Many daily tasks demand the orthostatic posture as ordinary postural orientation, especially in situations of long standings in line and in militarism. Physiological changes caused by tasks of these nature, related to the individual´s need to stand for a long time, are derived from the gravitational forces that deeply affect the cardiac debt(14). Therefore, one may expect that the individuals with physiological adaptations derived from a developed muscular and cardiovascular conditioning, are more apt to overcome these alterations.
It has not been found in the literature information that gives evidence to the effects of physical conditioning in the displacement of the center of pressure in long term stabilometric tests. Thus, the behavior of the postural oscillations that face the physiological adaptations imposed by physical training during the process, induced by fatigue caused by the long standing posture, is unknown.
This study aims to compare the stabilometric parameters in long term tests between a group of rowing athletes and a group of non-athletes, in the standing still posture.
MATERIALS AND METHODS
The sample consisted of 19 rowing athletes (11 men and 8 women) from the Clube de Regatas Vasco da Gama, with at least four years of competition, registered in the Rowing Federation of Rio de Janeiro State (FRERJ). 19 healthy sedentary students (12 men and 7 women), from the Physical Education and Sports Federal University of Rio de Janeiro, were the non-athlete group. Table 1 presents the ages and the anthropometrical characteristics of the groups. The work was submitted and approved by the Ethics Committee of the Federal University of Rio de Janeiro.
The acquisition system was a AccuSway Plus force plate, with the Balance Clinic software, using a sample frequency of 50 Hz (AMTI, 2001).
The athletes and students, after written agreement, stood on the plate for 31 minutes with feet united, arms on the side of the body and facing a wall 2,0 m distant. The signal was registered during the first minute of the test and, from that time on, at every five minutes, making a total of seven scores of one minute. At every register, a modified scale of Borg was shown, where their degree of discomfort at that moment was scored, being zero for "none" and ten for "impossible to continue".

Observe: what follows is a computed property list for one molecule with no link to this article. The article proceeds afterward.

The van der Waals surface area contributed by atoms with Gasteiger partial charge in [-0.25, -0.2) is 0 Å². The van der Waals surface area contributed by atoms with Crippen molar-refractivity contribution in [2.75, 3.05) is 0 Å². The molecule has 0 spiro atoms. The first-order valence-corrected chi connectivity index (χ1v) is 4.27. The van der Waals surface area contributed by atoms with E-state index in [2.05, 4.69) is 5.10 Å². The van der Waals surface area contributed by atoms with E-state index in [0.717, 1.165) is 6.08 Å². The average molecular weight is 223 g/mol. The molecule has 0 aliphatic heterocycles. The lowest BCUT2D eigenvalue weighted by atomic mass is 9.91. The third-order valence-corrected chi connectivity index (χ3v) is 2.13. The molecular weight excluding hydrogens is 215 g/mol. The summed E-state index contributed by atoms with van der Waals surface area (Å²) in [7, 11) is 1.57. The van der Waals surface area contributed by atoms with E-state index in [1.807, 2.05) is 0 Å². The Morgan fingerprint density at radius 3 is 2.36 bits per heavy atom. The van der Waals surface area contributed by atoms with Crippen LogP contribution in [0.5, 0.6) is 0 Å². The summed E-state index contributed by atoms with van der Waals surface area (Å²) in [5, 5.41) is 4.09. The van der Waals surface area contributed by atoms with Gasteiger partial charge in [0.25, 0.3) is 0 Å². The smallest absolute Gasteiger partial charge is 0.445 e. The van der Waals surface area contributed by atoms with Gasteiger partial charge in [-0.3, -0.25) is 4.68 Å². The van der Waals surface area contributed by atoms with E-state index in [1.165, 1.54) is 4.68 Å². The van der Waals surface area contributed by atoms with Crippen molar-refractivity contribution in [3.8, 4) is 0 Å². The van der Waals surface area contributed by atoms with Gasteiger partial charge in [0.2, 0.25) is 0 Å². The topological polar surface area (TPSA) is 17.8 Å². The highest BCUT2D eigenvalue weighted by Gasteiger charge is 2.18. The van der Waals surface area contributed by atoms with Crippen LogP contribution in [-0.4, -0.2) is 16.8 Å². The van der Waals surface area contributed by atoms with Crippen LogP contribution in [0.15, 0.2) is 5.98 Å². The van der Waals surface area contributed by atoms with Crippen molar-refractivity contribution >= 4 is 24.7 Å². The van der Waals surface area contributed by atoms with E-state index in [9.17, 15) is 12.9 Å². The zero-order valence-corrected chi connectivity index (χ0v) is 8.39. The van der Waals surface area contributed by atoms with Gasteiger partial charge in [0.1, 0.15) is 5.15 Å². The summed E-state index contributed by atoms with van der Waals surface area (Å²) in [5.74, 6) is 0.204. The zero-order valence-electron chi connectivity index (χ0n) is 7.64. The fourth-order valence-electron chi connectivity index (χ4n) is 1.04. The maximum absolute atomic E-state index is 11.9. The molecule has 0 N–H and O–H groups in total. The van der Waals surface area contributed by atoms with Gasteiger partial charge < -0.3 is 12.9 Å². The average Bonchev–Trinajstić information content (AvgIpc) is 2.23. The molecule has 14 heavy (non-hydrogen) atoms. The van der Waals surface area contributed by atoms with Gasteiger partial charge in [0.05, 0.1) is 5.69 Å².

The stabilometric parameters analyzed were: average velocity, standard deviation of the breadth and average frequency of the PC displacement of the lateral and anterior-posterior directions, besides the elliptical area of PC displacement in the level of the plate.
The elliptical area (EA), that corresponds to the ellipsis area that best adjusts to the PC way (figure 1), was calculated through the statistics technique of Analysis of Main Components(3,15):
were sxy, sxx, syy are respectively: co-variance, variance in the x and y axes.
The Discreet Transformed of Fourier(16) was applied for spectral estimates. The average frequency was calculated in the average of 0 to 2 Hz for each lateral and anterior-posterior displacement axis (FMX and FMY, respectively).
The average velocity was calculated for the lateral and anterior-posterior displacement VELMX, VELMY), through the ratio of the displacement in the axes related to test time. The breadth standard deviation of the displacements was also calculated for each axis (DPX, DPY). The obtained values through the discomfort scale constituted a variable as well (BORG), with discreet values from 0 to 10.
The statistics analysis used the STATISTICA® 6.0 aplicative (StatSoft, EUA). The ANOVA test with repeated measures was applied to compare the results among the seven registration periods of the groups and the post-hoc HSD by Tukey, with significance level of p < 0.05.
Figure 2 shows the obtained results through the Borg scale for the two groups, exposing progressive discomfort during the test, expressed by the average values of 1,6 ± 1,6 and 3,7 ± 2,7 for the athletes and non-athletes respectively.
Table 2 presents the average values of the DPX, DPY and FMX, FMY parameters in the first and in the last minute of the test. These parameters did not show any significant differences in any time of the test, neither between the groups nor in each group separately. The average values for the first, third, fifth and seventh minute of the AE, VMX and VMY variables acquisition in the group of non-athletes, are presented in table 3. A significant increase of these parameters (p < 0,02 e p < 0,001) from the middle of the test on, was seen comparing these values, twentieth and thirtieth minute respectively, in relation to the first register.
No statistic difference was found within the athletes group for any variable analyzed during the test. Figure 3 compares the average values of the elliptical area of displacement between the two groups, with higher results for the non-athletes group, not statistically significant, though. The average, lateral and anterior-posterior velocity was higher for the non-athletes, however, it was not statistically different between the groups.